Friday, January 28, 2011

Tikal and Rio Dulce

As soon as you cross the border into Guatemala, you feel a distinct change. Dark green hillsides, planted with what might be coffee beans, provide a background for the trees blooming with small pink flowers that line the road; unpaved sections and killer potholes lurk, waiting for you to become complacent behind the wheel; and houses are once again the concrete and rebar we’d seen throughout Mexico.



At first impression, Guatemalan faces are a little more stern. From gas station attendants to kids pushing bicycles down the side of the road, there’s a certain darkness in the eyes that followed us as we drove by. It’s not likely that each one was thinking about the fact since the 1920’s, ownership of up to half of Guatemala’s agricultural land has been in the hands of US corporations who, when threatened with redistribution in the 1950’s, lobbied the US government to end what Guatemalans refer to as the “10 years of Spring” by fomenting (thanks, Stevie) a coup and installing 30 years of sympathetic dictators backed by a US-trained and funded military who would go on to form death squads that would “disappear” 60,000 people before 1980. But then we remembered a comment someone made to us in Baja that a smile and wave will often be greeted in kind. So, we sped through the Guatemalan countryside toward Tikal, smiling and waving to everyone as we passed, whispering under our breaths, “Sorry, ‘bout that everyone. That’s our bad.” 

The towns surrounding the ruins at Tikal are an easy drive from the border, and we pulled into El Remate at the eastern tip of Lago de Peten Itza in the early afternoon. Most tourists stay in Flores, a town that fills a small island in the southwestern corner of the lake, about an hour away or camp at the ruins. Having heard that Flores is crowded with tour buses and that, while the tent camping is in a nice grassy field with palapas, vehicle camping is limited to the parking lot, we cruised the dirt road north of the lake in and grabbed a cabana at the Hotel Mon Ami.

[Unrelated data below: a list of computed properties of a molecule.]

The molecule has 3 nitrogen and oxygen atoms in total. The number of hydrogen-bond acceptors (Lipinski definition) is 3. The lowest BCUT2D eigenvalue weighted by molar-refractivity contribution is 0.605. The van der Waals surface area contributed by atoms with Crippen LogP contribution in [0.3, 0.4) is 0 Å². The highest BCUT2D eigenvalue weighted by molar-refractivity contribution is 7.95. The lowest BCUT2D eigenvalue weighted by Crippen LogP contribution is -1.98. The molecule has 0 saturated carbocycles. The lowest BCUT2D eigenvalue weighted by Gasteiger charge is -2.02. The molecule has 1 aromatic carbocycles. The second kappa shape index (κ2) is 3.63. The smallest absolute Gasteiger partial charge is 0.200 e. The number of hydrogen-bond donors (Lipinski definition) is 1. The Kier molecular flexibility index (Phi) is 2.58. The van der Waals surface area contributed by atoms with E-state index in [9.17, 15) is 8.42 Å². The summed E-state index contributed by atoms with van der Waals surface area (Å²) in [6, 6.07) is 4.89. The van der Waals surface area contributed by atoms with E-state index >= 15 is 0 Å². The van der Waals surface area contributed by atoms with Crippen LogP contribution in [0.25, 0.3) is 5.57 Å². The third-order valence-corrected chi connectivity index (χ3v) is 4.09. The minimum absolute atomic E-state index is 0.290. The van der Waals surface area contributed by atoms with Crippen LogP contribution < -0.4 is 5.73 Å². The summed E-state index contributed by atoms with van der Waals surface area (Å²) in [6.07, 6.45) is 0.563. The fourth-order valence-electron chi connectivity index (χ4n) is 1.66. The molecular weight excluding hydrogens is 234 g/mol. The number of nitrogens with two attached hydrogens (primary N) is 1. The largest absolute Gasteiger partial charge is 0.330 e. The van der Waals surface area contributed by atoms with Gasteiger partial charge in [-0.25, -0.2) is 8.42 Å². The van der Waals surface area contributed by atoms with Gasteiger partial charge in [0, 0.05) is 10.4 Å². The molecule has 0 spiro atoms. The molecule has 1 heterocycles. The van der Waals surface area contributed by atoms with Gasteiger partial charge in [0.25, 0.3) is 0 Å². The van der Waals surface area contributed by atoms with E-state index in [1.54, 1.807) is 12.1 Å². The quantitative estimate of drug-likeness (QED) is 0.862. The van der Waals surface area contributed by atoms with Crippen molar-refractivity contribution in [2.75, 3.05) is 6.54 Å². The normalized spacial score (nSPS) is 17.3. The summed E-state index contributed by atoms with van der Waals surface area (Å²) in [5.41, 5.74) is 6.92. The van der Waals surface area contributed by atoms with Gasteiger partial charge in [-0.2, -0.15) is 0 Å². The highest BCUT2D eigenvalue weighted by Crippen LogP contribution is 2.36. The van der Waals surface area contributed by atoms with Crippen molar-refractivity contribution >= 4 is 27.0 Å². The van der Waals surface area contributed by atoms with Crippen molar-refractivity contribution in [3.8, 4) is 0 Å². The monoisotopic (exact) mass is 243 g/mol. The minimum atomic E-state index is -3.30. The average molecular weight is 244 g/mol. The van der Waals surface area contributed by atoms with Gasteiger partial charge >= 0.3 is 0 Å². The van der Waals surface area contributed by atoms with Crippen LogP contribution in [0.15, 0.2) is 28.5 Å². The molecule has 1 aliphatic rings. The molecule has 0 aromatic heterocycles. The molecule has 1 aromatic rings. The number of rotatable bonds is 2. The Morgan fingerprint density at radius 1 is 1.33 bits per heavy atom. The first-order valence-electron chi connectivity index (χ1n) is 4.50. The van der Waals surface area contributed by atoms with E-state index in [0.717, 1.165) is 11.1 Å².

Before we even set foot in the room, we were back in the truck and heading the 30 km up the road to the ruins. Still feeling like ruins had been ruined for us in the Yucatan – or rather just overdone – we figured we’d cruise up there and just quickly tick Tikal off the list. At a checkpoint, we gleaned from a barrage of Spanish that we were being given a slip of paper with the time on it. We were to drive no more than 45 km/hr through the next section of road. If we arrived at the other end in anything less than 20 minutes, we’d be given a speeding ticket. An interesting challenge calculating how much under 45 we’d have to go for how long after realizing we’d been going 50 or how much over 45 we could go if we’d been going slower. It reminded me of reading Bumfuzzle’s experiences in “The Great Race” where teams in vintage cars “raced” across the country, on each leg trying to arrive as close as possible to predetermined “perfect time.”